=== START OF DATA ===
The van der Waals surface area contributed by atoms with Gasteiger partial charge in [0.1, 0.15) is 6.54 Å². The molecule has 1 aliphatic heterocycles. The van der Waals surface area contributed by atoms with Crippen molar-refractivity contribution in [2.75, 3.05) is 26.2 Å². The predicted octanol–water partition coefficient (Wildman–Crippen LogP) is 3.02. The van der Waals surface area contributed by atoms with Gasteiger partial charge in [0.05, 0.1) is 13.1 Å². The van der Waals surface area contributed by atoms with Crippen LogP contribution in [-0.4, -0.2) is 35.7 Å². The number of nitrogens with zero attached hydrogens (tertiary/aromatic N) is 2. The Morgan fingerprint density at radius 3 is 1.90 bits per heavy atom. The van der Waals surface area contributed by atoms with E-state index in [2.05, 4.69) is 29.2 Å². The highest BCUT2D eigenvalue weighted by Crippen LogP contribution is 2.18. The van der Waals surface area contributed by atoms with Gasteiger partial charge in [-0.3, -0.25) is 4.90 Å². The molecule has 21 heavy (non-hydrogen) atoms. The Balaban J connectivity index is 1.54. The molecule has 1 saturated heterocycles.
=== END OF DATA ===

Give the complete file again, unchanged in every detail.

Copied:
The van der Waals surface area contributed by atoms with Gasteiger partial charge in [0.1, 0.15) is 6.54 Å². The molecule has 1 aliphatic heterocycles. The van der Waals surface area contributed by atoms with Crippen molar-refractivity contribution in [2.75, 3.05) is 26.2 Å². The predicted octanol–water partition coefficient (Wildman–Crippen LogP) is 3.02. The van der Waals surface area contributed by atoms with Gasteiger partial charge in [0.05, 0.1) is 13.1 Å². The van der Waals surface area contributed by atoms with Crippen LogP contribution in [-0.4, -0.2) is 35.7 Å². The number of nitrogens with zero attached hydrogens (tertiary/aromatic N) is 2. The Morgan fingerprint density at radius 3 is 1.90 bits per heavy atom. The van der Waals surface area contributed by atoms with E-state index in [2.05, 4.69) is 29.2 Å². The highest BCUT2D eigenvalue weighted by Crippen LogP contribution is 2.18. The van der Waals surface area contributed by atoms with Gasteiger partial charge in [-0.3, -0.25) is 4.90 Å². The molecule has 21 heavy (non-hydrogen) atoms. The Balaban J connectivity index is 1.54. The molecule has 1 saturated heterocycles.